Photos + Words by Dutch Doscher
Sloppy Jane is very much Haley Dahl’s project since she was 15 years old. She started the band watching MTV and thought she wanted to be a rock star. Now 24 years old, she was never trained classically and still doesn’t see herself as a player of instruments or guitar player.
But she is.
The Sloppy Jane band shows in tiny New York venues are what legends are made of. They’re the kind of shows that people years from now will say they were at (when they weren’t’).
Haley commands the 10-piece Sloppy Jane band like a conductor. Her back to the audience, dressed in fishnets, boots and a business suit jacket, she points her way through a mix of violins, guitar, keyboards and screaming that reach a fever pitch. There is a real sense of tension for the audience that Haley also uses to get into her alter ego.
Haley turns to the audience and that’s when you realize this is something different.
Haley Dahl was born in New York and moved to Los Angeles. Her parents both artists in the movie industry, “They never sit still. They’re always working on something. That’s where I learned it from.” Being an artist was always something that seemed possible in Haley’s world. And she is.
Haley moved back to New York three years ago because her “aspirations didn’t line up with the value system in Los Angeles and I actually hate the weather in California. Once I moved back to New York everything started working.”
On this cold February morning, Haley has been up since 6 am working on her music and managing her 10 to 12 piece band. This particular morning she was on the phone with her guitar player. Her bass player left the band and her guitar player is now switching to bass and teaching the new guitar player the music. For the other members of Sloppy Jane, it can be a “Black Hole” taking up a lot of time and just swallow you up. Something she completely understands. She is now taking her band on a West Coast road trip and moving back across the country supporting Better Oblivion Community Center. It’s “Logistically crazy.”
Phoebe Bridgers, now an indie music darling, was once in Sloppy Jane as a Bass player
Sloppy Jane Band is Haley’s Dahl’s complete vision, but it comes at a cost. She has been completely sober and celibate for the last two years, has sold her eggs a few times and “literally lives in a closet.”
Haley’s organized creative focus is not what you expect when you see the Sloppy Jane band live. “I think the image might have done its job too well.” she tells me. There is an experimental improvisation and rawness in her nudity within the performance and her connection with the audience.
As she turned to the audience Haley has swallowed something blue what can only be described as a tide pod and the blue dye running down her body as she peels off most of her clothes.
“Don’t Stop Believing is a truly excellent song and I love Queen. I love big gigantic music that doesn’t apologize for itself.” Sloppy Jane doesn’t apologize for itself either, from smashing a TV that was eating the VHS tapes they tried to play before the show to Haley’s fearless performance. She tears into the new album Willow. She plays the entire album in order because at Haley’s core she is a storyteller and will stop at nothing to tell her musical stories.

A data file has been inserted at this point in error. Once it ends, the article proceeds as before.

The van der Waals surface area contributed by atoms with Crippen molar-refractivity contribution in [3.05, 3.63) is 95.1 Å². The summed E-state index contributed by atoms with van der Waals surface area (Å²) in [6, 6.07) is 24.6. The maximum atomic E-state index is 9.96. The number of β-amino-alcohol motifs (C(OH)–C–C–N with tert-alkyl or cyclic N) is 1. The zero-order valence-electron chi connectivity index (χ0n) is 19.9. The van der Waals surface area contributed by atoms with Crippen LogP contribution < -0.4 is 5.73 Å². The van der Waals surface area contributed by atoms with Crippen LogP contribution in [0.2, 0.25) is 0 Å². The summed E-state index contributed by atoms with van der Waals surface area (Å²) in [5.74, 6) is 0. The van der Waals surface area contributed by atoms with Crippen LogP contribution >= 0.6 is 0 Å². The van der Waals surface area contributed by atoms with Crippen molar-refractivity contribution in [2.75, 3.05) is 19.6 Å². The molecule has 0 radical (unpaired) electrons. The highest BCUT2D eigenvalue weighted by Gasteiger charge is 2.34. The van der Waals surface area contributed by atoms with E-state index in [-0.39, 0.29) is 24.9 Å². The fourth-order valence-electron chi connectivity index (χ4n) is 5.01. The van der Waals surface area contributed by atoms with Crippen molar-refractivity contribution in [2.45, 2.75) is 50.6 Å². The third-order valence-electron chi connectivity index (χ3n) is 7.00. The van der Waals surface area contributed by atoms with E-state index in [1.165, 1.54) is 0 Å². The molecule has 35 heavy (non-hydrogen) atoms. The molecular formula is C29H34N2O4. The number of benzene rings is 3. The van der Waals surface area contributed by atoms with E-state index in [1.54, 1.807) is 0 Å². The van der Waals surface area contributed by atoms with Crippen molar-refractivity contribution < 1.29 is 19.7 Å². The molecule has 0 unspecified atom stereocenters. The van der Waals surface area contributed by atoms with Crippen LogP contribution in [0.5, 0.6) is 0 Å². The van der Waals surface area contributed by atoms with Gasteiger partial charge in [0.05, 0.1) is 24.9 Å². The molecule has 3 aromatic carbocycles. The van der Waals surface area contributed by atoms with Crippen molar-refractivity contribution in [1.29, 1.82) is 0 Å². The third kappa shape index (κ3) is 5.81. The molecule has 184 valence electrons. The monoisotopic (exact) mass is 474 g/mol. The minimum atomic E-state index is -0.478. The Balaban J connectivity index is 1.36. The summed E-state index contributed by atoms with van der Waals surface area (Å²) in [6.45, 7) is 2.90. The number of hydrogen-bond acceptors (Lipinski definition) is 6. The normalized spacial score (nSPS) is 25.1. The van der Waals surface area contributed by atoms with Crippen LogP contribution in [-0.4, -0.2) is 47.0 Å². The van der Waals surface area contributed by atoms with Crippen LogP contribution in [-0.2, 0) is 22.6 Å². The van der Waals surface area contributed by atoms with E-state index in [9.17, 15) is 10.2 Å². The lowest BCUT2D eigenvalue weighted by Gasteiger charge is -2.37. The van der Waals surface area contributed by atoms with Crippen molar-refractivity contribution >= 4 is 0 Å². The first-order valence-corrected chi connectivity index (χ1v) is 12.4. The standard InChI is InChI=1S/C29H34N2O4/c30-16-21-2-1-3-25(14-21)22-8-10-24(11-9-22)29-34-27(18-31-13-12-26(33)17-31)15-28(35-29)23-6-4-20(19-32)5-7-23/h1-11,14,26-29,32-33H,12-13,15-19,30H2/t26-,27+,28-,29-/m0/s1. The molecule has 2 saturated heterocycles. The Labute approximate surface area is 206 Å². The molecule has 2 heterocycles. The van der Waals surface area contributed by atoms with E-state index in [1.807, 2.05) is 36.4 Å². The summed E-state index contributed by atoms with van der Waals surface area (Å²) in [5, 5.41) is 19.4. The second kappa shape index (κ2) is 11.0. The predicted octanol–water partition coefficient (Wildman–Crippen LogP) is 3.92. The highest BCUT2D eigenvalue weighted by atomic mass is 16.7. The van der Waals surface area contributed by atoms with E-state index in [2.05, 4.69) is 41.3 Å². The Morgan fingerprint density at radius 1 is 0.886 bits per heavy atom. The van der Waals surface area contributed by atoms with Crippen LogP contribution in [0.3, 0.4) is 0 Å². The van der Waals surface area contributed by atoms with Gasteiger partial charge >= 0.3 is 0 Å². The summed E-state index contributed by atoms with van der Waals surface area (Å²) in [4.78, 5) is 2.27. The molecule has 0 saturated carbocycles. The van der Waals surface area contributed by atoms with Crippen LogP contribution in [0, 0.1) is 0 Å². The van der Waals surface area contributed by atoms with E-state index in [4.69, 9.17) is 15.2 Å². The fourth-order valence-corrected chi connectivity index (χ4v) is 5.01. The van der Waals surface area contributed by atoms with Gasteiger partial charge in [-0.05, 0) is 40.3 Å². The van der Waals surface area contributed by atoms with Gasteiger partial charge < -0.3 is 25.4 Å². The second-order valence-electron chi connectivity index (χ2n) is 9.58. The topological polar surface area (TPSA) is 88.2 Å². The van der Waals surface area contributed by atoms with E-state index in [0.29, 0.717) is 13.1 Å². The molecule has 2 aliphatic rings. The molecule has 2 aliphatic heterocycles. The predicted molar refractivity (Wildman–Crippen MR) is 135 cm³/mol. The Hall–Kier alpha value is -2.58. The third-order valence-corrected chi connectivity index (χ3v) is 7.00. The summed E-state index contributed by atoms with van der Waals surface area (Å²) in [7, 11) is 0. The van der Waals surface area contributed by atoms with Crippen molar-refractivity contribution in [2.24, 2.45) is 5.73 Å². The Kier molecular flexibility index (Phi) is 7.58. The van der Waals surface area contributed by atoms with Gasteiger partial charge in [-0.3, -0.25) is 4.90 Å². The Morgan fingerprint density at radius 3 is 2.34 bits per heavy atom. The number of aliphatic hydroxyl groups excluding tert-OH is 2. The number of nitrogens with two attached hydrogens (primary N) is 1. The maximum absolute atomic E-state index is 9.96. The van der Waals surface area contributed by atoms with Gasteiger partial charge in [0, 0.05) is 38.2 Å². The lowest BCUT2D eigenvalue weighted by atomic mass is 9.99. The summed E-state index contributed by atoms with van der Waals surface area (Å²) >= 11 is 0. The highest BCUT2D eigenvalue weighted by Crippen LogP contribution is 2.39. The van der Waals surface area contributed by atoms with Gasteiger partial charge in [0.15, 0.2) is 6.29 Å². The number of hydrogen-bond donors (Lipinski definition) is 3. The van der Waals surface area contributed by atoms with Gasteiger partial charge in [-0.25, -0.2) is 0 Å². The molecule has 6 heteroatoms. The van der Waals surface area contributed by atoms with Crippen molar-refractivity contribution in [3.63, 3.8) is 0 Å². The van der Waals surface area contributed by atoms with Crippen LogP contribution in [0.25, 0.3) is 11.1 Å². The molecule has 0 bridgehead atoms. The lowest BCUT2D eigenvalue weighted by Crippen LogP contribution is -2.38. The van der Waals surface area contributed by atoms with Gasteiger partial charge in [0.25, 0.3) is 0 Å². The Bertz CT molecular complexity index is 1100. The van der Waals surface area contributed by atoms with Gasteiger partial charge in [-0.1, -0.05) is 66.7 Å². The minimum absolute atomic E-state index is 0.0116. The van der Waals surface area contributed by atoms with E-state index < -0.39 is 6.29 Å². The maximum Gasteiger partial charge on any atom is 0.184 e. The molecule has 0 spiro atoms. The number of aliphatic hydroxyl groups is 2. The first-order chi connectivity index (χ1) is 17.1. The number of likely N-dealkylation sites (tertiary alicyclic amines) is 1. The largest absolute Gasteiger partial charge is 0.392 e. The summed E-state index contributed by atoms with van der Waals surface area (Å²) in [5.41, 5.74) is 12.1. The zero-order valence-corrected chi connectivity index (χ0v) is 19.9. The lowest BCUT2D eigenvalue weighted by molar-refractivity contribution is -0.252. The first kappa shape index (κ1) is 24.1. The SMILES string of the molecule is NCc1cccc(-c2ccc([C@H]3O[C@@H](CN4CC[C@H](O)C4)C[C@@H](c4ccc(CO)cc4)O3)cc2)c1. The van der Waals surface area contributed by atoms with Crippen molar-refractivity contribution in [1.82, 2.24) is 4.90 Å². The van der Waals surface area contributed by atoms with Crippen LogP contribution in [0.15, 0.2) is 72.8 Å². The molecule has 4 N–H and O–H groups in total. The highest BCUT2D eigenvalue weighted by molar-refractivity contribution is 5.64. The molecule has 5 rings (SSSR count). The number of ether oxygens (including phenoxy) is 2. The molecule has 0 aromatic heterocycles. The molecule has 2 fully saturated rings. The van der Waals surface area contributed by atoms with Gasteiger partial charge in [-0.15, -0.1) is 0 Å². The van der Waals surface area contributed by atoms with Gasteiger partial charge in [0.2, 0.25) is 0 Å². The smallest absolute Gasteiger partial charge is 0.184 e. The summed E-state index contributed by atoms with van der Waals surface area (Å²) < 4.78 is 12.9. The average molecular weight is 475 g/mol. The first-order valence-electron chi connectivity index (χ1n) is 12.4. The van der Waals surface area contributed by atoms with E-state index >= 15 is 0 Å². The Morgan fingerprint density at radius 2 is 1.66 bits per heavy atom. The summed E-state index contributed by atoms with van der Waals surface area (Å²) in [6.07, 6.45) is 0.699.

Her music has a lot of progressive elements mixed with punk, acoustic and pop, all serving her story in some way. The same way an artist might use mixed media to create art. That’s Sloppy Jane.
Her next project is recorded in caves around the country and has “Almost died three times making it.” From being chased by a bear, to being stranded in the snow and having to walk for miles.
Willow, her only album to date, is a redemption story that starts with the song “King Hazy Lady.” The album starts with a woman struggling. “Two weeks on the kitchen floor.” with an opening pop groove that eventually breaks down into a fierce guitar riff, then moves smoothly back into the pop groove. This is just one of the many surprises that Sloppy Jane delivers both live and on the album. “I’m living in exactly the right time to demand people listen to my album in order.” She says facetiously.
One of her favorite songs to perform is “In the future, it was me who burned it down.” An acoustic song, broken up by a dispassionate xylophone.
Haley plays the guitar with confidence, it’s hard to believe she doesn’t see herself a musician but has surrounded herself with classically trained musicians. As the show goes on and the story of the album comes into focus Haley starts to put her clothes back on. There’s a point to the nudity and it’s not just for attention. It’s part of telling this story. This story “Which is just one branch of many stories.”
“People are desensitized to words like hope, love, and art..” Haley speaks with confidence.
Willow is a personal story and Haley has used, I assume, many of her personal experiences on the record. There’s an honesty to it. “People aren’t going to listen to it unless they trust you..”
The album and show end with the song “Potassium (We Saw Everything).” A song of hope and rebirth.
I’m truly interested in what comes next for Sloppy Jane. “I’ve always said the nudity will stop when I’m 25 and I’m 24 now.”
Haley Dahl is a fearless performer and musician. Like Sloppy Jane or not, there is no doubt that you experienced a visceral performance and will be talking about what you just saw and heard on your way home, even the next day.